Tuesday, April 12, 2016

North Korea: Despite defections, it just gets worse and worse

Apart from expanded discord between the United States and China, the main fallout from the nuclear test and the rocket launch has been the pall cast on inter-Korean affairs. South Korea's decision to shut down completely the inter-Korean Kaesong Industrial Complex led to an immediate reoccupation of the related section of the Demilitarised Zone by the North Korean military. This outcome portends an ugly North Korean riposte and a period of overt and covert military confrontation in 2016.
Decades of incremental attempts to stop and reverse North Korea's breakout have failed completely. More international dithering will enable the DPRK to acquire a full-spectrum nuclear deterrent within the next two decades. From Kim Jong-un's perspective, only a comprehensive regional security settlement between the great powers, combined with a regional nuclear weapons-free zone, can provide a substitute for North Korea's nuclear weapons. Kim's leadership would gain more recognition from such treaty-based agreements than he could ever hope to gain from a renegade nuclear weapons program.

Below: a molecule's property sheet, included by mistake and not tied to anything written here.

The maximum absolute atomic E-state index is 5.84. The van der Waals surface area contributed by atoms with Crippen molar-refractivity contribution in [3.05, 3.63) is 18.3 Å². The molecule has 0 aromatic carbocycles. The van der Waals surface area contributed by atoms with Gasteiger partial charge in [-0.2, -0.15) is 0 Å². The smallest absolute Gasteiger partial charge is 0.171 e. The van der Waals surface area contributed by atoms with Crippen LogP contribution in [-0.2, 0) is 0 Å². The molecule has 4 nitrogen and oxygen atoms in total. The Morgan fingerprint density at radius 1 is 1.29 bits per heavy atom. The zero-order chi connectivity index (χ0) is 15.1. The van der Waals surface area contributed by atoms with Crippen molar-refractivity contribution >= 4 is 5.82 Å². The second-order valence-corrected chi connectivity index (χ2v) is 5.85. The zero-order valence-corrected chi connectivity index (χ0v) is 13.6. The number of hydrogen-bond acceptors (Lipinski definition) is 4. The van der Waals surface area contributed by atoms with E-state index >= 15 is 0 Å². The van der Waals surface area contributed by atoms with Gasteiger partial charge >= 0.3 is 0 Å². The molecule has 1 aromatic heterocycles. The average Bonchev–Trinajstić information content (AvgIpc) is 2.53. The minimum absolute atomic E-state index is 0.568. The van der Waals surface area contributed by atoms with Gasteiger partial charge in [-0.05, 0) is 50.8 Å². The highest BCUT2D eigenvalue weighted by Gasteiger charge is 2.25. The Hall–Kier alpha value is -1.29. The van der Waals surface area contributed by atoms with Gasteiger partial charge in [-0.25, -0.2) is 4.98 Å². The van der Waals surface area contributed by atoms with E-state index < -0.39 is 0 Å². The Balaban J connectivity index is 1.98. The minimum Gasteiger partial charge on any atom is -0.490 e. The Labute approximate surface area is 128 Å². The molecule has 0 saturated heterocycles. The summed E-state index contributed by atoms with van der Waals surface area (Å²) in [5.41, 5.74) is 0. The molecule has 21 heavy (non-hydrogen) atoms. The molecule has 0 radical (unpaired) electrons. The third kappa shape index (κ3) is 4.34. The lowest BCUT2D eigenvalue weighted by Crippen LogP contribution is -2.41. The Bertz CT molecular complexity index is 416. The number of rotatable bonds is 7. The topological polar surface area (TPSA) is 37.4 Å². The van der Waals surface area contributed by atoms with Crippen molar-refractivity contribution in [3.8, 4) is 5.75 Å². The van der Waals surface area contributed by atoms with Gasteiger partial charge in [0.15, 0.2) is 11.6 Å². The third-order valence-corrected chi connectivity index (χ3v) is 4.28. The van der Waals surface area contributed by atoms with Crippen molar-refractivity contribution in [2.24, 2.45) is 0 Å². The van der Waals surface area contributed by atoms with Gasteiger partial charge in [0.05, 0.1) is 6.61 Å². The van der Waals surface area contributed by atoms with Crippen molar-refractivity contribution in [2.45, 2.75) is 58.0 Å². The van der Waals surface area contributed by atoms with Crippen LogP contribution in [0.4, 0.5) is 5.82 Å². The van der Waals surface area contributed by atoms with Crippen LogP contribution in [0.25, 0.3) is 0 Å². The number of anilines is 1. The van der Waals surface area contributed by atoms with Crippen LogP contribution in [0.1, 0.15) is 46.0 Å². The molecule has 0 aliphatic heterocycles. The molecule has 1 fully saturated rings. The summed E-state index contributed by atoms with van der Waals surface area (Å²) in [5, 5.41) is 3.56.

Unless an attempt is made to change Kim's strategic calculus, it is virtually certain that the DPRK will conduct more nuclear tests and launch more satellites. It may even start to test long-range re-entry vehicles and convert space launch rockets into ballistic missile delivery systems.


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